This is the only headstone with English letters: “Shaheed Muhammad Burhan ud Din Wani.” Died at the age of 22, the tablet tells Bemdoora, kokernag July 8, 2016.
He was the son of Muzafar Wani. He had lived in Shareef Abad Tral. He is buried in the town of Tral, a few kilometers from his house. Tral is a green area of the Pulwama district in southern Kashmir, with orchards leading to wooded hills and glassy streams.
It is here that the earliest tales Hizbul commander Mujahideen of Burhan Wani emerged. The way he was off with his older brother, Khalid, one day the security forces stopped and were beaten.
How he had been promised to fight the Indian army and then went home at age 15. How, five years later, Khalid had started with biryani to meet his brother in the woods, only to be killed. The army said it was a field worker from a radical group.
Last year, as news of the meeting that killed Burhan has spread in the valley, a multitude of remote towns and villages rushed to Tral for his funeral. For the new militancy in Kashmir Tral is zero ground.
In the rain one afternoon in June, the city of Tral like any other South Kashmir. This is the month Ramzan kept fasting and daily rhythms are slower.
The old men kneel in the tents while the women are sailing in the inspection of the goods. The shops along the alleys of the market sell everything from crispy chicken to water pipes with burkas.
Tral is vigilant. Newcomers to the main bus stand are properly considered and there are few people on the market. But all the other buildings of the school of the daughter of the Government to the water tank, affirm that it is “the city of Burhanz”. Almost a year after the death of the Hizbul commander, the graffiti were erased more steps, but the letters are still discernible.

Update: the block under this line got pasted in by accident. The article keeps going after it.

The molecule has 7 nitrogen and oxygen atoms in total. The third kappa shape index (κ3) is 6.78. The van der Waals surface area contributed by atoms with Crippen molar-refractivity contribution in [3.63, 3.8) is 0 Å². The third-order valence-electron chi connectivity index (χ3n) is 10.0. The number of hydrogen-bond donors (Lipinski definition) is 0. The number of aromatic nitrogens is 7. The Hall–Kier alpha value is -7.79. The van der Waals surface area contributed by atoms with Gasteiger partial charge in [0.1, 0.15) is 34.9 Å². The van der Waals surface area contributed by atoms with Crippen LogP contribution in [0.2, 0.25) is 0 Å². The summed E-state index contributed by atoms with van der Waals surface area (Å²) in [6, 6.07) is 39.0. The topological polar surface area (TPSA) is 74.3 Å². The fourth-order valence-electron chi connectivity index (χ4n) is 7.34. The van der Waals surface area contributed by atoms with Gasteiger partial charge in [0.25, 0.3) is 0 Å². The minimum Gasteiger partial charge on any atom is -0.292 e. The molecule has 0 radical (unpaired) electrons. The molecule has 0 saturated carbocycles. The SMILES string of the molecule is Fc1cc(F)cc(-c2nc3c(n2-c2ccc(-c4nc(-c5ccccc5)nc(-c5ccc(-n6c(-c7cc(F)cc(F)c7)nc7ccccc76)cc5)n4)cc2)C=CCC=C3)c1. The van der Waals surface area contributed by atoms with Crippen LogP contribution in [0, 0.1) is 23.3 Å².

Few people in the market talk to strangers. But Bilal Ahmed, a gay and ugly man who owns a store selling carpet and cushions and sunglasses as a journalist, asks clients questions.
Burhan Wani is more than a name in this city, almost everyone has personal relationships with him or family. His father, Muzafar Wani, is very popular. “Burhan’s father was in the city, he was a teacher at the primary school tral,” said Ahmed.
In a house near the market, one of the classmates Burhan Wani remembers a ‘Sharif (decent) boy who had no inclination for activism.
“When we learned that we had taken up arms, we were surprised that it was not,” he said. “The day before, he was preparing for his exams, but he did not write them.”
On the day of the Burhan burial, the city welcomed the rest of the valley. “For all the people who passed, we fed ourselves – water, bananas, everything we had at home,” Ahmed said.
A businessman who had just obtained a batch of products has been fed back to visitors. Hundreds of thousands of people attended the Eidgah service that day, according to Ahmed. The road to Eidgah near the market to the main bus station was closed.
“The security forces were intelligent, they had no place in the market,” Ahmed said. “It’s always the norm. Every time something happens, they have troops deployed to the bus station and near the camp [at the point of entry into the city], but not entering the market or elsewhere.”